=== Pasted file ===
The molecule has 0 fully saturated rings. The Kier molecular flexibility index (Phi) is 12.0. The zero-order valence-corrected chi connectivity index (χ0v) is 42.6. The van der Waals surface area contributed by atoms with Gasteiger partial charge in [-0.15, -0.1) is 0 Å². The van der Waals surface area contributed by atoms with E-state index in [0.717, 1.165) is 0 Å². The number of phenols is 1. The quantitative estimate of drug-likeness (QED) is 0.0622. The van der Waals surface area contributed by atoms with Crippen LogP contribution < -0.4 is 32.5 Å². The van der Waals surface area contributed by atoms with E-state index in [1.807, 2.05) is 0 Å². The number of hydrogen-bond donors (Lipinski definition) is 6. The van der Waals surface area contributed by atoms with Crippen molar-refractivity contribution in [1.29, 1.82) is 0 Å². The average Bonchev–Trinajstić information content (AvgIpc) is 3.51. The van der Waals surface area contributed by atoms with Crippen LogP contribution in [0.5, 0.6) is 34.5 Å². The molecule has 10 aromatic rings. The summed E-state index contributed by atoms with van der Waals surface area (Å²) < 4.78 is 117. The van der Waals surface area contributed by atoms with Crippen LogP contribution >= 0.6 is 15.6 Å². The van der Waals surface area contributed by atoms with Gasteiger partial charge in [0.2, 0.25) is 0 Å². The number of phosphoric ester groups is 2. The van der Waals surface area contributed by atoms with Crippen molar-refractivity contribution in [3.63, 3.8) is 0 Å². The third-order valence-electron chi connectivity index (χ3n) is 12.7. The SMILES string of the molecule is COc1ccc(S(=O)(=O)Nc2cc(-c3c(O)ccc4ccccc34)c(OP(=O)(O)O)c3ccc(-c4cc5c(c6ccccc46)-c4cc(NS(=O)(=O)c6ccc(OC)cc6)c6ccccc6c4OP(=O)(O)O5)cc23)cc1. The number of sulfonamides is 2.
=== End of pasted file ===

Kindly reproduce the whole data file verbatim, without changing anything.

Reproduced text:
The molecule has 0 fully saturated rings. The Kier molecular flexibility index (Phi) is 12.0. The zero-order valence-corrected chi connectivity index (χ0v) is 42.6. The van der Waals surface area contributed by atoms with Gasteiger partial charge in [-0.15, -0.1) is 0 Å². The van der Waals surface area contributed by atoms with E-state index in [0.717, 1.165) is 0 Å². The number of phenols is 1. The quantitative estimate of drug-likeness (QED) is 0.0622. The van der Waals surface area contributed by atoms with Crippen LogP contribution < -0.4 is 32.5 Å². The van der Waals surface area contributed by atoms with E-state index in [1.807, 2.05) is 0 Å². The number of hydrogen-bond donors (Lipinski definition) is 6. The van der Waals surface area contributed by atoms with Crippen molar-refractivity contribution in [1.29, 1.82) is 0 Å². The average Bonchev–Trinajstić information content (AvgIpc) is 3.51. The van der Waals surface area contributed by atoms with Crippen LogP contribution in [0.5, 0.6) is 34.5 Å². The molecule has 10 aromatic rings. The summed E-state index contributed by atoms with van der Waals surface area (Å²) < 4.78 is 117. The van der Waals surface area contributed by atoms with Crippen LogP contribution >= 0.6 is 15.6 Å². The van der Waals surface area contributed by atoms with Gasteiger partial charge in [0.2, 0.25) is 0 Å². The number of phosphoric ester groups is 2. The van der Waals surface area contributed by atoms with Crippen molar-refractivity contribution in [3.63, 3.8) is 0 Å². The third-order valence-electron chi connectivity index (χ3n) is 12.7. The SMILES string of the molecule is COc1ccc(S(=O)(=O)Nc2cc(-c3c(O)ccc4ccccc34)c(OP(=O)(O)O)c3ccc(-c4cc5c(c6ccccc46)-c4cc(NS(=O)(=O)c6ccc(OC)cc6)c6ccccc6c4OP(=O)(O)O5)cc23)cc1. The number of sulfonamides is 2.